Federal Communications Commission Chairman Tom Wheeler on Thursday said he plans to leave the agency when President-elect Donald Trump takes office on Jan. 20, ending months of speculation over his future.
The move means Republicans will hold an early majority at the FCC when the Trump administration takes over. The Senate failed to confirm Democratic Commissioner Jessica Rosenworcel for a second term at the agency, requiring her to step down on Jan. 3. The remaining Democrat on the commission, Mignon Clyburn, is expected to stay on through 2017. Her term is scheduled to end in May 2018.
Republican Commissioner Ajit Pai is expected to be named acting chairman when Trump takes office, but the president-elect and his transition team have not given details on the makeup of the FCC under the new administration. Michael O’Rielly is the other Republican commissioner at the agency.
“Serving as FCC Chairman during this period of historic technological change has been the greatest honor of my professional life,” Wheeler said in a Thursday statement, adding that he found it a “privilege” to pass rules to “help protect consumers, strengthen public safety and cybersecurity, and ensure fast, fair and open networks for all Americans.”
After presiding over his last open meeting on Thursday, Wheeler said he is “proud of what this commission has accomplished” during his three-year stint at the agency.
White House Press Secretary Josh Earnest told reporters at a press briefing Thursday that Obama has been “pleased” by Wheeler’s service.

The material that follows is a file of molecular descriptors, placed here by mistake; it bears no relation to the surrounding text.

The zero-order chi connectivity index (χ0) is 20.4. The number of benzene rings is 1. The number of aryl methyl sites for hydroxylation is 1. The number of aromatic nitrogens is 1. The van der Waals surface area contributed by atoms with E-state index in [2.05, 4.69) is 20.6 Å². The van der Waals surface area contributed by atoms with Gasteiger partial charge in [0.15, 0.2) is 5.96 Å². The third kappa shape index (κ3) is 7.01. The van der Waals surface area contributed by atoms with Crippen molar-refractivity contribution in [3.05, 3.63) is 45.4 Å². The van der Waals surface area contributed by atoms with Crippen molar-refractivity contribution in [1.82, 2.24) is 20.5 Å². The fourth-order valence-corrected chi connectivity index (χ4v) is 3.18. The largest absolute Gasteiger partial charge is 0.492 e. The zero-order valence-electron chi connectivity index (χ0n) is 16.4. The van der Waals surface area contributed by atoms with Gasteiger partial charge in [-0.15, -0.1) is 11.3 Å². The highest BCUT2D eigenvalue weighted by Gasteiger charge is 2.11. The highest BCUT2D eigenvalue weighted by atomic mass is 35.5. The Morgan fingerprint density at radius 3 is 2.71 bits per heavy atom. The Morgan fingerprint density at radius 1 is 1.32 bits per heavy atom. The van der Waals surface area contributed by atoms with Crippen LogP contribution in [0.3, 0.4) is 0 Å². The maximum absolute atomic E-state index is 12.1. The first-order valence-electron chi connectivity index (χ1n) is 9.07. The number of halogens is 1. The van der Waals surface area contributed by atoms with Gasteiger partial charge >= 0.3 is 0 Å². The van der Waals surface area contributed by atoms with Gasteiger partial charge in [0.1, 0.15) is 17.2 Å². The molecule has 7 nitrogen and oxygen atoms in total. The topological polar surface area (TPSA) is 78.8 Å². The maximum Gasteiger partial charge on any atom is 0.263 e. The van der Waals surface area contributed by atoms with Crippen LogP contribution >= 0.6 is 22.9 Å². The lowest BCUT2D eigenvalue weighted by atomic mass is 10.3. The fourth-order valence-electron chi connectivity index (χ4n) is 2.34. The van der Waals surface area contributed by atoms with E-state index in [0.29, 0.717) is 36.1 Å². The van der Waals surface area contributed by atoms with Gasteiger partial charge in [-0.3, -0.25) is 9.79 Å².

As chairman, Wheeler passed several high-profile rules that garnered widespread praise from consumer advocacy groups and harsh criticism from Republicans. The most notable accomplishment during his tenure was the FCC’s 2015 Open Internet Order that brought with it the strongest net neutrality rules to date. Those rules, which span 400-odd pages, aim to make the internet more open by banning paid prioritization and blocking or throttling online services. The rules also gave the FCC the power to regulate internet service providers in a manner similar to phone companies.
Through the Open Internet Order and the agency’s new jurisdiction over broadband, the FCC passed an expansion of the Reagan-era Lifeline phone subsidy program to cover broadband access, and it imposed privacy regulations on internet service providers that require them to get express consent from consumers before using a wide range of customer data.
All three of those items were enacted 3-2 party-line votes, with opposition from Republicans at the FCC and on Capitol Hill.
With a GOP-controlled commission, along with a Republican Congress and White House, those items are expected to be reworked, according to several tech leaders in Congress and at the FCC. The agency’s reclassification of broadband companies as “common carriers” is likely to be completely reversed.
If the Open Internet Order is reversed, Wheeler’s internet service provider privacy rules and Lifeline expansion would also be nullified.
On the same day that Wheeler announced his departure plans, Sen. Ron Johnson, a member of the Senate Commerce Committee, sent a warning sign to supporters of Wheeler’s bigger rules. In an emailed statement to Morning Consult, the Wisconsin Republican said he looks forward “to working with the new FCC on rolling back harmful, partisan regulations that choke investment and innovation in the communications sector.”
Update 2:57 p.m. This story has been updated to add statements from Earnest and Johnson and to include quotes from Wheeler’s final press conference.